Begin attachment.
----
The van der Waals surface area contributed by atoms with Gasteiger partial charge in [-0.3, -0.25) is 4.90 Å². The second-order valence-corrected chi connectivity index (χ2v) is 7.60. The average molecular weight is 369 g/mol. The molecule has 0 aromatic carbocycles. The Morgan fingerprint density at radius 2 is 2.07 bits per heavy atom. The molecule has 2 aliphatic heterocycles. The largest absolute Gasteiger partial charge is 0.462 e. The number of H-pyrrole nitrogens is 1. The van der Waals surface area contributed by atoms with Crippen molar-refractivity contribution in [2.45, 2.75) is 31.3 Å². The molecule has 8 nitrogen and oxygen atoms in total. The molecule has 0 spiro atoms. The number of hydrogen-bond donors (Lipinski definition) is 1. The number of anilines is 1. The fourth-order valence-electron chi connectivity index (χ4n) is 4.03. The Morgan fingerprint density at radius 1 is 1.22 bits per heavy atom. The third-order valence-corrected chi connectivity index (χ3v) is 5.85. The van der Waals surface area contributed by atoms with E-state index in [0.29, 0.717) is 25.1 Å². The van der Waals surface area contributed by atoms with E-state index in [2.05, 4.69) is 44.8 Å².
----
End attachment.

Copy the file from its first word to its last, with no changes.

The van der Waals surface area contributed by atoms with Gasteiger partial charge in [-0.3, -0.25) is 4.90 Å². The second-order valence-corrected chi connectivity index (χ2v) is 7.60. The average molecular weight is 369 g/mol. The molecule has 0 aromatic carbocycles. The Morgan fingerprint density at radius 2 is 2.07 bits per heavy atom. The molecule has 2 aliphatic heterocycles. The largest absolute Gasteiger partial charge is 0.462 e. The number of H-pyrrole nitrogens is 1. The van der Waals surface area contributed by atoms with Crippen molar-refractivity contribution in [2.45, 2.75) is 31.3 Å². The molecule has 8 nitrogen and oxygen atoms in total. The molecule has 0 spiro atoms. The number of hydrogen-bond donors (Lipinski definition) is 1. The number of anilines is 1. The fourth-order valence-electron chi connectivity index (χ4n) is 4.03. The Morgan fingerprint density at radius 1 is 1.22 bits per heavy atom. The third-order valence-corrected chi connectivity index (χ3v) is 5.85. The van der Waals surface area contributed by atoms with E-state index in [0.29, 0.717) is 25.1 Å². The van der Waals surface area contributed by atoms with E-state index in [2.05, 4.69) is 44.8 Å².